Franz Kafka papers moving to Israel’s national library

Marcy Oster

JERUSALEM (JTA) — Papers belonging to writer Franz Kafka will be transferred to the National Library of Israel in Jerusalem, Israel’s Supreme Court ruled.

The papers are part of the estate of writer Max Brod, a friend and biographer of Kafka. Brod brought the papers with him to Palestine in 1939 when he fled Prague to escape the Nazis. They have been the subject of a years-long custody battle between the family of Esther Hoffe, Brod’s secretary, and the National Library.

The Supreme Court made its decision in June but only published it on Monday, Haaretz reported. Two lower courts had ruled in the national library’s favor.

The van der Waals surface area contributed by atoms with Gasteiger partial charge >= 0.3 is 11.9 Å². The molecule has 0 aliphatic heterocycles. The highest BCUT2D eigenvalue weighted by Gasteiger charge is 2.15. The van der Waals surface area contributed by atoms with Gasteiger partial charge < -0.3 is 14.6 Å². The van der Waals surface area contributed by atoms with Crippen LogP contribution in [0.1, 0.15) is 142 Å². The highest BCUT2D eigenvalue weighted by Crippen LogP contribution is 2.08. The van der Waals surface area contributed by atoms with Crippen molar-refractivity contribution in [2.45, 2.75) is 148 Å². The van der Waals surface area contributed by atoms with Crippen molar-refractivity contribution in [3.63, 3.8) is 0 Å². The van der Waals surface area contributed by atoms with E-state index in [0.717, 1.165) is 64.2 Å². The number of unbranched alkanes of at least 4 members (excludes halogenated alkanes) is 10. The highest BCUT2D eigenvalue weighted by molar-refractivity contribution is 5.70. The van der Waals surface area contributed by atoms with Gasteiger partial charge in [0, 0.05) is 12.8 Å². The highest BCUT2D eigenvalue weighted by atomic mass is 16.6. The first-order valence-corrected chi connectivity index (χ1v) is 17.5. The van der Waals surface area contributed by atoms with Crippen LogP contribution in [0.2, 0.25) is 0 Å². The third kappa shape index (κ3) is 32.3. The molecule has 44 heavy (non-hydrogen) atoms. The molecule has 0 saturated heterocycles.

Shortly before his death, Kafka left the papers to Brod, who contrary to Kafka’s wishes to burn them published what are now many of his most famous works. The papers and the rest of Brod’s possessions were passed on to Hoffe, who died in 2007 and passed them down to her daughter Eva.


Brod, who died in 1968 in Tel Aviv, had bequeathed the manuscripts to the national library in his will.

Eva and her sister, Ruth Wiesler, began selling off pieces of Brod’s estate and planned to sell the papers to the German Literary Archive in Marbach until the library demanded the rights to them.

The papers are currently sitting in bank vaults in Tel Aviv and Switzerland.

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